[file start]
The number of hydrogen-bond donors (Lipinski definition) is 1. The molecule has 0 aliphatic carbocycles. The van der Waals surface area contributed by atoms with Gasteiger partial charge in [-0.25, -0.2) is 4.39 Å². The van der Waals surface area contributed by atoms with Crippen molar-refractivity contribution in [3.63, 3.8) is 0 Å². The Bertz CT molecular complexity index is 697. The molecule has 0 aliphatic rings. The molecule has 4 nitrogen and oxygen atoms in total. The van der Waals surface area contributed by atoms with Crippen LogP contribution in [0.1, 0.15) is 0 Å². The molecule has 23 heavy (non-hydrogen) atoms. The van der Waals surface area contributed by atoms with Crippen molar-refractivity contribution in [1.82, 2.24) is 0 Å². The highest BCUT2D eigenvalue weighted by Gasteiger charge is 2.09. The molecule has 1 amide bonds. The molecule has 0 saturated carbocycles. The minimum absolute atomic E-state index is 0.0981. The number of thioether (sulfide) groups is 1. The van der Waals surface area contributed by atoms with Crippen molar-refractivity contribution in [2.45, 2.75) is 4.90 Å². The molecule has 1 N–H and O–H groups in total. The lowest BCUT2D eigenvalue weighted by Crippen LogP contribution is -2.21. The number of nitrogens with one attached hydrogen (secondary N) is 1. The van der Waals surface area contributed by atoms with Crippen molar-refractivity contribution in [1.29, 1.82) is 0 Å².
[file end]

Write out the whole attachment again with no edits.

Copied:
The number of hydrogen-bond donors (Lipinski definition) is 1. The molecule has 0 aliphatic carbocycles. The van der Waals surface area contributed by atoms with Gasteiger partial charge in [-0.25, -0.2) is 4.39 Å². The van der Waals surface area contributed by atoms with Crippen molar-refractivity contribution in [3.63, 3.8) is 0 Å². The Bertz CT molecular complexity index is 697. The molecule has 0 aliphatic rings. The molecule has 4 nitrogen and oxygen atoms in total. The van der Waals surface area contributed by atoms with Crippen LogP contribution in [0.1, 0.15) is 0 Å². The molecule has 23 heavy (non-hydrogen) atoms. The van der Waals surface area contributed by atoms with Crippen molar-refractivity contribution in [1.82, 2.24) is 0 Å². The highest BCUT2D eigenvalue weighted by Gasteiger charge is 2.09. The molecule has 1 amide bonds. The molecule has 0 saturated carbocycles. The minimum absolute atomic E-state index is 0.0981. The number of thioether (sulfide) groups is 1. The van der Waals surface area contributed by atoms with Crippen molar-refractivity contribution in [2.45, 2.75) is 4.90 Å². The molecule has 1 N–H and O–H groups in total. The lowest BCUT2D eigenvalue weighted by Crippen LogP contribution is -2.21. The number of nitrogens with one attached hydrogen (secondary N) is 1. The van der Waals surface area contributed by atoms with Crippen molar-refractivity contribution in [1.29, 1.82) is 0 Å².